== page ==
Again and again, I've worked with members of both parties to fix problems that need to be fixed. That's how I will govern as President. I will reach out my hand to anyone to help me get this country moving again. I have that record and the scars to prove it. Senator Obama does not.
Instead of rejecting good ideas because we didn't think of them first, let's use the best ideas from both sides. Instead of fighting over who gets the credit, let's try sharing it. This amazing country can do anything we put our minds to. I will ask Democrats and Independents to serve with me. And my administration will set a new standard for transparency and accountability.
We're going to finally start getting things done for the people who are counting on us, and I won't care who gets the credit.
I've been an imperfect servant of my country for many years. But I have been her servant first, last and always. And I've never lived a day, in good times or bad, that I didn't thank God for the privilege.
Long ago, something unusual happened to me that taught me the most valuable lesson of my life. I was blessed by misfortune. I mean that sincerely. I was blessed because I served in the company of heroes, and I witnessed a thousand acts of courage, compassion and love.
On an October morning, in the Gulf of Tonkin, I prepared for my 23rd mission over North Vietnam. I hadn't any worry I wouldn't come back safe and sound. I thought I was tougher than anyone. I was pretty independent then, too. I liked to bend a few rules, and pick a few fights for the fun of it. But I did it for my own pleasure; my own pride. I didn't think there was a cause more important than me.
Then I found myself falling toward the middle of a small lake in the city of Hanoi, with two broken arms, a broken leg, and an angry crowd waiting to greet me. I was dumped in a dark cell, and left to die. I didn't feel so tough anymore. When they discovered my father was an admiral, they took me to a hospital. They couldn't set my bones properly, so they just slapped a cast on me. When I didn't get better, and was down to about a hundred pounds, they put me in a cell with two other Americans. I couldn't do anything. I couldn't even feed myself. They did it for me. I was beginning to learn the limits of my selfish independence. Those men saved my life.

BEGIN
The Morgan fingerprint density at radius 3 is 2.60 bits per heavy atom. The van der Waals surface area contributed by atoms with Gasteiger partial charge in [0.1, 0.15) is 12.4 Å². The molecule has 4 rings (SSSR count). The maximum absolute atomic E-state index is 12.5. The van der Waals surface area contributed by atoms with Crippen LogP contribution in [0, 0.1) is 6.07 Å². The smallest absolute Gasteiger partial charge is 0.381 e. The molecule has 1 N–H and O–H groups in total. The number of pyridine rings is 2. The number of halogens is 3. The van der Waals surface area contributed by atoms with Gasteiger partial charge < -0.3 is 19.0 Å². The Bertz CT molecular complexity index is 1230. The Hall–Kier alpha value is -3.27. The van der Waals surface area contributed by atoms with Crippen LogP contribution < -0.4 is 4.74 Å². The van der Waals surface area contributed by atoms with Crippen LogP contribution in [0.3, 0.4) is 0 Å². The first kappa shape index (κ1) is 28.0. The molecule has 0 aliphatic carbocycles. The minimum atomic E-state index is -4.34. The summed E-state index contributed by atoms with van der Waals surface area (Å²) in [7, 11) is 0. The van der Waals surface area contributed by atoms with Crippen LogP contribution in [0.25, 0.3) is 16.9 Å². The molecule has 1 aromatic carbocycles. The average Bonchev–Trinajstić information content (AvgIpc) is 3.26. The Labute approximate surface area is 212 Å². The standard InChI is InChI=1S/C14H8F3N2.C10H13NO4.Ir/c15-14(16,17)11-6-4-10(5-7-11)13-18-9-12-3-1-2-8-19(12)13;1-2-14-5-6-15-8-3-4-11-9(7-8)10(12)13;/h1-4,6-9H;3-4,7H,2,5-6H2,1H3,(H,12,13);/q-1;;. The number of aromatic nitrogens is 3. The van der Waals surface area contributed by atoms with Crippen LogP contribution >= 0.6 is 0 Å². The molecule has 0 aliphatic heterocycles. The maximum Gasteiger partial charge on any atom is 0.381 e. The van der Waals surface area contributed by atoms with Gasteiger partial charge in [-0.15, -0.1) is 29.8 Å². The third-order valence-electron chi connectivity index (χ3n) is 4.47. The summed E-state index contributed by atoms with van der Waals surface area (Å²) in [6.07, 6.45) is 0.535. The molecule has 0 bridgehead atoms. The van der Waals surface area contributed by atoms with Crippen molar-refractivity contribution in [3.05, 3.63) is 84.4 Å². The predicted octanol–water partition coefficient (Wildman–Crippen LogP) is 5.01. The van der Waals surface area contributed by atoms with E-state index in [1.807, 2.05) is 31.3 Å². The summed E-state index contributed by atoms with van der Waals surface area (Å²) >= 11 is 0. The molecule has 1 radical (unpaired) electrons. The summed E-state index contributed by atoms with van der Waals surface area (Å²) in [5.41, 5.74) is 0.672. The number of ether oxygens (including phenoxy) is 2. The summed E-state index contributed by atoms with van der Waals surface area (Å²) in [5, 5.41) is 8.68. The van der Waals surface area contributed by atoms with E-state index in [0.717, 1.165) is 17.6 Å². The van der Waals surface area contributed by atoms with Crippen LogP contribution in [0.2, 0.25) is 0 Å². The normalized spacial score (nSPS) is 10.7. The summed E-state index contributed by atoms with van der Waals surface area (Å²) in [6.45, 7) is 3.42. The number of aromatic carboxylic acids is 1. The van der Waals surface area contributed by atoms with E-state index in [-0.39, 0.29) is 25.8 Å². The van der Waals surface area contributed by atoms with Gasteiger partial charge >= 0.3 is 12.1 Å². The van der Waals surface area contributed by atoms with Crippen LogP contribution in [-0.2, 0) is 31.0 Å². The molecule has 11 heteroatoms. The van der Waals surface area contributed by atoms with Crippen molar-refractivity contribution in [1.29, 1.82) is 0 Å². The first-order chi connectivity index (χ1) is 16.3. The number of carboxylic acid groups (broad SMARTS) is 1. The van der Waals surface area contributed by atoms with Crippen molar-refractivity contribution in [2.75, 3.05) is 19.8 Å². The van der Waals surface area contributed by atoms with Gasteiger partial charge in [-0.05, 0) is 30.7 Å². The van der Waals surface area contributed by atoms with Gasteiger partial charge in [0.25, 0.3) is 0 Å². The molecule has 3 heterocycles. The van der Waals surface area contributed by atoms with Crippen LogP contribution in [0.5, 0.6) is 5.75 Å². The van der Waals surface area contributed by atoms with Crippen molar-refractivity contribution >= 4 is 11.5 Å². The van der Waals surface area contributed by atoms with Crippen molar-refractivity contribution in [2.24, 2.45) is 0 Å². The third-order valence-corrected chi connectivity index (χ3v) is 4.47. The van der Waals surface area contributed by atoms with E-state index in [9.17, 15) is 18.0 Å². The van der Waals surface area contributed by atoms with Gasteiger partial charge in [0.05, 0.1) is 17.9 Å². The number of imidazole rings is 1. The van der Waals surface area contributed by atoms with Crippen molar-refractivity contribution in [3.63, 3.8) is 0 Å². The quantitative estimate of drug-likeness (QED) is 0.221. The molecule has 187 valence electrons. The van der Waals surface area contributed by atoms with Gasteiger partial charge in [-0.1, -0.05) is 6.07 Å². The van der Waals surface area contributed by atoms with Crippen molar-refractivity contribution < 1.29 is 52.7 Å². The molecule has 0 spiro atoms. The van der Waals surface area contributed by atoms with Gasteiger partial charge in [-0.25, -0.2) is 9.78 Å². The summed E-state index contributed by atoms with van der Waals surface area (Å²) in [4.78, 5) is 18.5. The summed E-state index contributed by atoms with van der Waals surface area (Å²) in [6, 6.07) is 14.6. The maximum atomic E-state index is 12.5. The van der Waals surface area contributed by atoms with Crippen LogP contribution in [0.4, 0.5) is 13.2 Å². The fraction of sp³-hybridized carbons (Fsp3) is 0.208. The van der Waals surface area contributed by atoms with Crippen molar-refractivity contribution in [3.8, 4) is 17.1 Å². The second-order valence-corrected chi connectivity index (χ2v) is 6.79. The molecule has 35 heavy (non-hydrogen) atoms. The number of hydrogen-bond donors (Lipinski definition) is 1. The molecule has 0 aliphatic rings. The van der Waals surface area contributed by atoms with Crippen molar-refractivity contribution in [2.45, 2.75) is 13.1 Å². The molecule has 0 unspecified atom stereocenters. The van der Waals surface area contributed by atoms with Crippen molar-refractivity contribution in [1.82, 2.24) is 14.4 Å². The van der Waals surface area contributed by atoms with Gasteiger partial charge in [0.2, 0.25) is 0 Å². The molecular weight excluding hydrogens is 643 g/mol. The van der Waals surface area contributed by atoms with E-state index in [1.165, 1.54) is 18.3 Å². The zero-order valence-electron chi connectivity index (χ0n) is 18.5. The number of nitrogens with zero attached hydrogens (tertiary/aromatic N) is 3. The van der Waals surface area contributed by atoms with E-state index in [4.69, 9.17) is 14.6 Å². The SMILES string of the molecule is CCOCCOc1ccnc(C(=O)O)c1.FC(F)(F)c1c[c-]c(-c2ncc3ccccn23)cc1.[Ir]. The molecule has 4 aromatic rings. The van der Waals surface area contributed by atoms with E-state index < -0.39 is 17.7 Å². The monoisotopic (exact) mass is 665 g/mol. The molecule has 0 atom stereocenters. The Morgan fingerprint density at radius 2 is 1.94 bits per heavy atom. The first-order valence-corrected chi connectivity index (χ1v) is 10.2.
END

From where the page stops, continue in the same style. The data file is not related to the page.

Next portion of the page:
I was in solitary confinement when my captors offered to release me. I knew why. If I went home, they would use it as propaganda to demoralize my fellow prisoners. Our Code said we could only go home in the order of our capture, and there were men who had been shot down before me. I thought about it, though. I wasn't in great shape, and I missed everything about America. But I turned it down.
A lot of prisoners had it worse than I did. I'd been mistreated before, but not as badly as others. I always liked to strut a little after I'd been roughed up to show the other guys I was tough enough to take it. But after I turned down their offer, they worked me over harder than they ever had before. For a long time. And they broke me.